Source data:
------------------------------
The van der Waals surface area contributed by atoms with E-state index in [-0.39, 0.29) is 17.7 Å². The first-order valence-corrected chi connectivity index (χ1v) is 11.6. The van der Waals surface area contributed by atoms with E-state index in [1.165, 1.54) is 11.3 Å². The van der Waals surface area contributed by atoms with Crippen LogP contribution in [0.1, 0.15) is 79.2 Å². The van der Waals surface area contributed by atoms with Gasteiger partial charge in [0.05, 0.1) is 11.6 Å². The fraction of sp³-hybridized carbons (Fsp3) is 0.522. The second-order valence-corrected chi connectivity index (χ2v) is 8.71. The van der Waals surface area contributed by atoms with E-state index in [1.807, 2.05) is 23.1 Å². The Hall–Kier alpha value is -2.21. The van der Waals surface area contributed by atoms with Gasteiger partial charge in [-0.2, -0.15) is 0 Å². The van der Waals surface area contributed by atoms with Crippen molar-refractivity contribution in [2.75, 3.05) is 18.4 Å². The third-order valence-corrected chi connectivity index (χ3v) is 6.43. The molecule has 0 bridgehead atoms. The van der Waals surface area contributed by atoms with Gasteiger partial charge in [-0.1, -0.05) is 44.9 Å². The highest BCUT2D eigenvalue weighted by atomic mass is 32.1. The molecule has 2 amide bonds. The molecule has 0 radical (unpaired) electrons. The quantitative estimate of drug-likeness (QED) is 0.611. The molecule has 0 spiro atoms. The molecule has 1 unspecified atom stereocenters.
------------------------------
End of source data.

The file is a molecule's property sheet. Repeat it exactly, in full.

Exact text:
The van der Waals surface area contributed by atoms with E-state index in [-0.39, 0.29) is 17.7 Å². The first-order valence-corrected chi connectivity index (χ1v) is 11.6. The van der Waals surface area contributed by atoms with E-state index in [1.165, 1.54) is 11.3 Å². The van der Waals surface area contributed by atoms with Crippen LogP contribution in [0.1, 0.15) is 79.2 Å². The van der Waals surface area contributed by atoms with Gasteiger partial charge in [0.05, 0.1) is 11.6 Å². The fraction of sp³-hybridized carbons (Fsp3) is 0.522. The second-order valence-corrected chi connectivity index (χ2v) is 8.71. The van der Waals surface area contributed by atoms with E-state index in [1.807, 2.05) is 23.1 Å². The Hall–Kier alpha value is -2.21. The van der Waals surface area contributed by atoms with Gasteiger partial charge in [-0.2, -0.15) is 0 Å². The van der Waals surface area contributed by atoms with Crippen molar-refractivity contribution in [2.75, 3.05) is 18.4 Å². The third-order valence-corrected chi connectivity index (χ3v) is 6.43. The molecule has 0 bridgehead atoms. The van der Waals surface area contributed by atoms with Gasteiger partial charge in [-0.1, -0.05) is 44.9 Å². The highest BCUT2D eigenvalue weighted by atomic mass is 32.1. The molecule has 2 amide bonds. The molecule has 0 radical (unpaired) electrons. The quantitative estimate of drug-likeness (QED) is 0.611. The molecule has 0 spiro atoms. The molecule has 1 unspecified atom stereocenters.